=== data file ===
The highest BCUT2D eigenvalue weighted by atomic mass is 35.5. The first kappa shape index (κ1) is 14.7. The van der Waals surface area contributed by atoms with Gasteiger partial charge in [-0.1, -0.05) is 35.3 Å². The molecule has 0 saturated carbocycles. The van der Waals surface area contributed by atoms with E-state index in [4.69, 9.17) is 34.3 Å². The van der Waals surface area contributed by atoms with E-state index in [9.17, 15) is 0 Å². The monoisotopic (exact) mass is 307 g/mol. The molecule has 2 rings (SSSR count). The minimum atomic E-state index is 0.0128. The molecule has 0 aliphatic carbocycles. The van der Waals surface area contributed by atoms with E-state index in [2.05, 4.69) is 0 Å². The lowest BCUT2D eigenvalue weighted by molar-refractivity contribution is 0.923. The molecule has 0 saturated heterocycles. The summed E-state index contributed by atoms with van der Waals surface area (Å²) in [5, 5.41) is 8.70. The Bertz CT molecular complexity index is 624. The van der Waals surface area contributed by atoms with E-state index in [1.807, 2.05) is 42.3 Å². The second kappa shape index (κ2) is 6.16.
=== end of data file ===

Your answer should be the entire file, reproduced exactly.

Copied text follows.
The highest BCUT2D eigenvalue weighted by atomic mass is 35.5. The first kappa shape index (κ1) is 14.7. The van der Waals surface area contributed by atoms with Gasteiger partial charge in [-0.1, -0.05) is 35.3 Å². The molecule has 0 saturated carbocycles. The van der Waals surface area contributed by atoms with E-state index in [4.69, 9.17) is 34.3 Å². The van der Waals surface area contributed by atoms with E-state index in [9.17, 15) is 0 Å². The monoisotopic (exact) mass is 307 g/mol. The molecule has 2 rings (SSSR count). The minimum atomic E-state index is 0.0128. The molecule has 0 aliphatic carbocycles. The van der Waals surface area contributed by atoms with E-state index in [2.05, 4.69) is 0 Å². The lowest BCUT2D eigenvalue weighted by molar-refractivity contribution is 0.923. The molecule has 0 saturated heterocycles. The summed E-state index contributed by atoms with van der Waals surface area (Å²) in [5, 5.41) is 8.70. The Bertz CT molecular complexity index is 624. The van der Waals surface area contributed by atoms with E-state index in [1.807, 2.05) is 42.3 Å². The second kappa shape index (κ2) is 6.16.